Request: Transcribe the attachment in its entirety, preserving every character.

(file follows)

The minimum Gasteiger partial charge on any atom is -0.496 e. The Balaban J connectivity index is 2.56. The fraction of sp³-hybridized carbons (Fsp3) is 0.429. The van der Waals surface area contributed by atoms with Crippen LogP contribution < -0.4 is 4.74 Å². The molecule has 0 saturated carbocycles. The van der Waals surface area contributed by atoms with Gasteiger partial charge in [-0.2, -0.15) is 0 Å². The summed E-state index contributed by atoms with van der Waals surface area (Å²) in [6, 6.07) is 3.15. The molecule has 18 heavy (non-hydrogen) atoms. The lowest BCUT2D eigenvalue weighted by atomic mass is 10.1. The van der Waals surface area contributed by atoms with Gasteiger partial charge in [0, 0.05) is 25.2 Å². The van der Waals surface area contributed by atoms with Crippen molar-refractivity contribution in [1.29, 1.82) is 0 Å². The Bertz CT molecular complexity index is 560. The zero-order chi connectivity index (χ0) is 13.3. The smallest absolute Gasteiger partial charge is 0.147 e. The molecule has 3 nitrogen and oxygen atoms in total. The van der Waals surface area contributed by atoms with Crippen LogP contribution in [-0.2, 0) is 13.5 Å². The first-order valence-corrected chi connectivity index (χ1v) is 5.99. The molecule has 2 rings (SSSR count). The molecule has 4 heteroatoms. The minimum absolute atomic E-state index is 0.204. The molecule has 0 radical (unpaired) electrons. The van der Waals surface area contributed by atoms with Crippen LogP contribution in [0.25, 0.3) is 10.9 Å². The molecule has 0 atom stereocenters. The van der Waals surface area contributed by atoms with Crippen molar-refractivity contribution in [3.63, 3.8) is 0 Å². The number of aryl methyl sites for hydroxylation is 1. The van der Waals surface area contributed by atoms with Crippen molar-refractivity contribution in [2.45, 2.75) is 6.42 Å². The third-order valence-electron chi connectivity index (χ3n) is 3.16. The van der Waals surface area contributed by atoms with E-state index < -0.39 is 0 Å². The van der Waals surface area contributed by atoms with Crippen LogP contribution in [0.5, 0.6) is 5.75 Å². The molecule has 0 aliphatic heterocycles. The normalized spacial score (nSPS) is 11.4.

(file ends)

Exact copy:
The minimum Gasteiger partial charge on any atom is -0.496 e. The Balaban J connectivity index is 2.56. The fraction of sp³-hybridized carbons (Fsp3) is 0.429. The van der Waals surface area contributed by atoms with Crippen LogP contribution < -0.4 is 4.74 Å². The molecule has 0 saturated carbocycles. The van der Waals surface area contributed by atoms with Gasteiger partial charge in [-0.2, -0.15) is 0 Å². The summed E-state index contributed by atoms with van der Waals surface area (Å²) in [6, 6.07) is 3.15. The molecule has 18 heavy (non-hydrogen) atoms. The lowest BCUT2D eigenvalue weighted by atomic mass is 10.1. The van der Waals surface area contributed by atoms with Gasteiger partial charge in [0, 0.05) is 25.2 Å². The van der Waals surface area contributed by atoms with Crippen molar-refractivity contribution in [1.29, 1.82) is 0 Å². The Bertz CT molecular complexity index is 560. The zero-order chi connectivity index (χ0) is 13.3. The smallest absolute Gasteiger partial charge is 0.147 e. The molecule has 3 nitrogen and oxygen atoms in total. The van der Waals surface area contributed by atoms with Crippen LogP contribution in [-0.2, 0) is 13.5 Å². The first-order valence-corrected chi connectivity index (χ1v) is 5.99. The molecule has 2 rings (SSSR count). The molecule has 4 heteroatoms. The minimum absolute atomic E-state index is 0.204. The molecule has 0 radical (unpaired) electrons. The van der Waals surface area contributed by atoms with Crippen LogP contribution in [0.25, 0.3) is 10.9 Å². The molecule has 0 atom stereocenters. The van der Waals surface area contributed by atoms with Crippen molar-refractivity contribution in [3.63, 3.8) is 0 Å². The number of aryl methyl sites for hydroxylation is 1. The van der Waals surface area contributed by atoms with Crippen molar-refractivity contribution in [2.45, 2.75) is 6.42 Å². The third-order valence-electron chi connectivity index (χ3n) is 3.16. The van der Waals surface area contributed by atoms with E-state index < -0.39 is 0 Å². The van der Waals surface area contributed by atoms with Crippen LogP contribution in [0.5, 0.6) is 5.75 Å². The molecule has 0 aliphatic heterocycles. The normalized spacial score (nSPS) is 11.4.